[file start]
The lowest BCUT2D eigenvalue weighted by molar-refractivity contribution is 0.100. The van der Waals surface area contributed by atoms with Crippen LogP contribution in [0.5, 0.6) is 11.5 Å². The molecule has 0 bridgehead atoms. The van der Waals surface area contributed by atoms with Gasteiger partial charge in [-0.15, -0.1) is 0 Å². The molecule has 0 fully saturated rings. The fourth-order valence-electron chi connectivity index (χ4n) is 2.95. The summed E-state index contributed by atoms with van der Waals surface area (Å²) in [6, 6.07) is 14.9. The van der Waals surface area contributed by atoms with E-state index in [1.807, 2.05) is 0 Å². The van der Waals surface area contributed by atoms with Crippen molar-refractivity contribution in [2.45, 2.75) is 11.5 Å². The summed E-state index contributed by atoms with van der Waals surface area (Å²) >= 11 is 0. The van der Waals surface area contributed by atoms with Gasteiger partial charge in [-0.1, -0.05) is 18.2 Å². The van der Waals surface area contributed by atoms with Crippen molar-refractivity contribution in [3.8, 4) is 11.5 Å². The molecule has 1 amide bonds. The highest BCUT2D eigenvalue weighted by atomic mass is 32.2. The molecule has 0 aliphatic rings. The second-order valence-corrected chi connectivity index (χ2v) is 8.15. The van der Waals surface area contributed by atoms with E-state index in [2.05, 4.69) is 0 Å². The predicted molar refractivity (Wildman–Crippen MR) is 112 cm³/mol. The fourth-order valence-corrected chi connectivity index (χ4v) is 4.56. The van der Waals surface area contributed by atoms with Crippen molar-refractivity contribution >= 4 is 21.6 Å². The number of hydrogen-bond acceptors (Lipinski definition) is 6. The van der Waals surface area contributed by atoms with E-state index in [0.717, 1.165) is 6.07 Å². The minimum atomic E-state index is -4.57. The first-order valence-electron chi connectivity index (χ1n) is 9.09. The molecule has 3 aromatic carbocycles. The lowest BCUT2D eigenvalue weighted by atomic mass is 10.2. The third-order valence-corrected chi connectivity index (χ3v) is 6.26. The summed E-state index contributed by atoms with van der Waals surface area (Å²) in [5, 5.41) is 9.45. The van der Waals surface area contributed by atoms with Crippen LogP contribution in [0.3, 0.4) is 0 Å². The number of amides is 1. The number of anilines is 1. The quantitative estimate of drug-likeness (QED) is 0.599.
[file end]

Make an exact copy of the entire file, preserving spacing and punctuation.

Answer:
The lowest BCUT2D eigenvalue weighted by molar-refractivity contribution is 0.100. The van der Waals surface area contributed by atoms with Crippen LogP contribution in [0.5, 0.6) is 11.5 Å². The molecule has 0 bridgehead atoms. The van der Waals surface area contributed by atoms with Gasteiger partial charge in [-0.15, -0.1) is 0 Å². The molecule has 0 fully saturated rings. The fourth-order valence-electron chi connectivity index (χ4n) is 2.95. The summed E-state index contributed by atoms with van der Waals surface area (Å²) in [6, 6.07) is 14.9. The van der Waals surface area contributed by atoms with E-state index in [1.807, 2.05) is 0 Å². The van der Waals surface area contributed by atoms with Crippen molar-refractivity contribution in [2.45, 2.75) is 11.5 Å². The summed E-state index contributed by atoms with van der Waals surface area (Å²) >= 11 is 0. The van der Waals surface area contributed by atoms with Gasteiger partial charge in [-0.1, -0.05) is 18.2 Å². The van der Waals surface area contributed by atoms with Crippen molar-refractivity contribution in [3.8, 4) is 11.5 Å². The molecule has 1 amide bonds. The highest BCUT2D eigenvalue weighted by atomic mass is 32.2. The molecule has 0 aliphatic rings. The second-order valence-corrected chi connectivity index (χ2v) is 8.15. The van der Waals surface area contributed by atoms with E-state index in [2.05, 4.69) is 0 Å². The predicted molar refractivity (Wildman–Crippen MR) is 112 cm³/mol. The fourth-order valence-corrected chi connectivity index (χ4v) is 4.56. The van der Waals surface area contributed by atoms with Crippen molar-refractivity contribution >= 4 is 21.6 Å². The number of hydrogen-bond acceptors (Lipinski definition) is 6. The van der Waals surface area contributed by atoms with E-state index in [0.717, 1.165) is 6.07 Å². The minimum atomic E-state index is -4.57. The first-order valence-electron chi connectivity index (χ1n) is 9.09. The molecule has 3 aromatic carbocycles. The lowest BCUT2D eigenvalue weighted by atomic mass is 10.2. The third-order valence-corrected chi connectivity index (χ3v) is 6.26. The summed E-state index contributed by atoms with van der Waals surface area (Å²) in [5, 5.41) is 9.45. The van der Waals surface area contributed by atoms with Crippen LogP contribution in [0.3, 0.4) is 0 Å². The number of amides is 1. The number of anilines is 1. The quantitative estimate of drug-likeness (QED) is 0.599.